Yeah, it's pretty good, especially for something that apparently cost just 3,000 pounds, or about $4,400 US. You couldn't do the catering for a movie in Hollywood for that little. But, as a fan film, no one drew a salary and the producers begged, borrowed and stole before they shelled out money. That's just standard.
What's not standard is the overall quality. It's only a degree less professional looking than Peter Jackson's films. The orcs look like orcs, not like guys with Halloween masks. The Rangers are wearing realistic weapons and gear. The beautiful scenery is lovingly filmed. There are aerial shots of snow-capped peaks which they got from... where? Who cares? It looks damn good.
The plot is drawn from the appendices to the Lord of the Rings, and it's briefly referenced within the films itself. Gandalf warns Aragorn that there's this nasty little post-Hobbit thing called Gollum and that it's making its way towards the Shire, searching for its lost ring. Meanwhile, Sauron's troops are massing and may be looking for Gollum. Gollum can't be captured by the orcs, or the enemy will know where to find the ring.
Aragorn heads out and tracks Gollum, first by rumour, then by luring him into a trap. Gollum spends most of the rest of the film in a burlap sack, because no matter how well funded the film is, you just can't motion capture Andy Serkis for 30 minutes. That's going to blow your budget.
The remainder of the film is orcs hunting Aragorn while Gollum tries to escape. There are several moments of real tension, the acting is creditable, and the director clearly knows more than which way to point the cameras. And there's a massive fight scene in which Aragorn takes on a patrol of about a dozen orcs and kills them all.
The fight scene needs a little more attention. I'm actually going to argue that the fight scene in The Hunt for Gollum is slightly better than most of the fight scenes in the actual LotR films.
Whoa, whoa, hold up! It's not about the skills of stuntmen or the ability of the fight coordinators. It's about directorial choices. With a few cool exceptions, Peter Jackson belongs to the quick cuts school of fight direction. You will occasionally see a cool moment, like Legolas stabbing an orc with an arrow, then shooting it into the next orc, or Aragorn jamming a torch into a Ring Wraith's face. But more often, you get a bunch of guys running at each other and then there's some sword swinging, some quick cuts, sound effects and screams, and an orc keels over. You don't see move-countermove very often. The Hunt for Gollum has just one big fight scene, and it has several cool fight combos packed in, including the skewering of two orcs, and the final boss fight with the patrol leader. It's a good fight scene for any movie, let alone a fan film!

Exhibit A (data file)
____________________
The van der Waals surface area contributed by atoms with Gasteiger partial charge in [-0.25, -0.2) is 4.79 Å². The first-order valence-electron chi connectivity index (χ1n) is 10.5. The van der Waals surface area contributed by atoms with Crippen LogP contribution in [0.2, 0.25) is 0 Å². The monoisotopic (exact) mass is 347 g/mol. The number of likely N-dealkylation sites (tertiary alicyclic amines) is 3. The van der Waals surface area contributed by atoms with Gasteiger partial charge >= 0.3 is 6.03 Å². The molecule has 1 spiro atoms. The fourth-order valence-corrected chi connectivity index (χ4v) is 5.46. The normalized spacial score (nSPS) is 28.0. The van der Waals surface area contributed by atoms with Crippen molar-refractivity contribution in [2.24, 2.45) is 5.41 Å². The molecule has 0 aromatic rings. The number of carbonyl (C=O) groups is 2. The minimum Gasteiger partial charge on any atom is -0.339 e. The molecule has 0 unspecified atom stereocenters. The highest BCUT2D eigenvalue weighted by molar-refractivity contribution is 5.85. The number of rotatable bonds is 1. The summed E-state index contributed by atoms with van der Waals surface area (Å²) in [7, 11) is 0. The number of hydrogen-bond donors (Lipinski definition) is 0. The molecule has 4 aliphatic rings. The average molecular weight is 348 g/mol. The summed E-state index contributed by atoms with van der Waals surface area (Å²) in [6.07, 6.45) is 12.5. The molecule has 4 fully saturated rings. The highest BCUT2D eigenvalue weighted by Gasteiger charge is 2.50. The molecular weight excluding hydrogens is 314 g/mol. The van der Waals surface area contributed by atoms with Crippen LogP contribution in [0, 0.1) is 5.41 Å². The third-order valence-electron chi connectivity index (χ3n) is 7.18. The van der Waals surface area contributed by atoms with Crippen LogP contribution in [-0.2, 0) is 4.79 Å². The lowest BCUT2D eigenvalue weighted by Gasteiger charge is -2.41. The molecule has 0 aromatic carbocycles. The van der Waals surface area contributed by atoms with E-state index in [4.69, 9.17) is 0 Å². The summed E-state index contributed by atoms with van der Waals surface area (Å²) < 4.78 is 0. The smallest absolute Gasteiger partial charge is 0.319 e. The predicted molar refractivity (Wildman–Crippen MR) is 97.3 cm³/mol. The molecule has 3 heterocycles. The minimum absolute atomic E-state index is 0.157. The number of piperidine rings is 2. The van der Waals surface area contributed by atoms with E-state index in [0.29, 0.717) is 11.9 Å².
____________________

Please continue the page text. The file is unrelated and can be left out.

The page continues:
It's only in one way that The Hunt for Gollum disappoints, and that's in the way it falls into the fanfic trap. This part of the tale, Aragorn's search for Gollum, really isn't necessary. It's filling in a blank spot in the story that could have been left blank. We already know how everyone's story here ends. I'd frankly rather have seen a story from another chunk of Middle Earth's history, maybe with original characters. Still, it made my geeky heart glad, and I was quite happy to let it entertain me for 40 minutes.
On the other hand, this film should have Hollywood quaking just as much as the Pirate Bay does. The entertainment industry's been so focused on cracking down on illegal downloading that they haven't bothered to look at the other side of the equation: what happens when anyone with a dream, a couple of credit cards and a gaggle of willing volunteers can make something that looks this damn good?
In the past, Hollywood wasn't threatened by people who made legendarily cheap films. Robert Rodriguez made El Mariachi for $7,000, but his goal was to become a professional film maker. So Hollywood could deal with him. He wanted to join the club.
What do you do with people who have no interest in joining the club? I'm sure some of the folks in The Hunt for Gollum want to move on to "real" acting, makeup, or stunt work, and probably some of them already are in the field. But a lot of them just did it because they love LotR. There are fan film communities for every big cult property out there, from Star Wars to Star Trek to Buffy the Vampire Slayer. And time I spend watching fan films is time I spend not watching professionally made, for profit stuff. Eyeballs equals money.
Hollywood keeps telling us they're struggling to make money because of piracy (and we're not far from the point where every shack in the Sahel can download and watch Wolverine and Transformers 2). Meanwhile there are gangs of film makers who learned their trade as unpaid volunteers and do it for the love of making a movie. If the quality of amateur film rises while the financial rationale for professional film plunges, it could really upend the entire Hollywood system. I doubt that we'll ever see a day when nobody makes money off of films. But we could be close to a day when fewer people make a lot less money, even as we get a lot more movies available to us, the fans.
The next 10 years are going to be really interesting.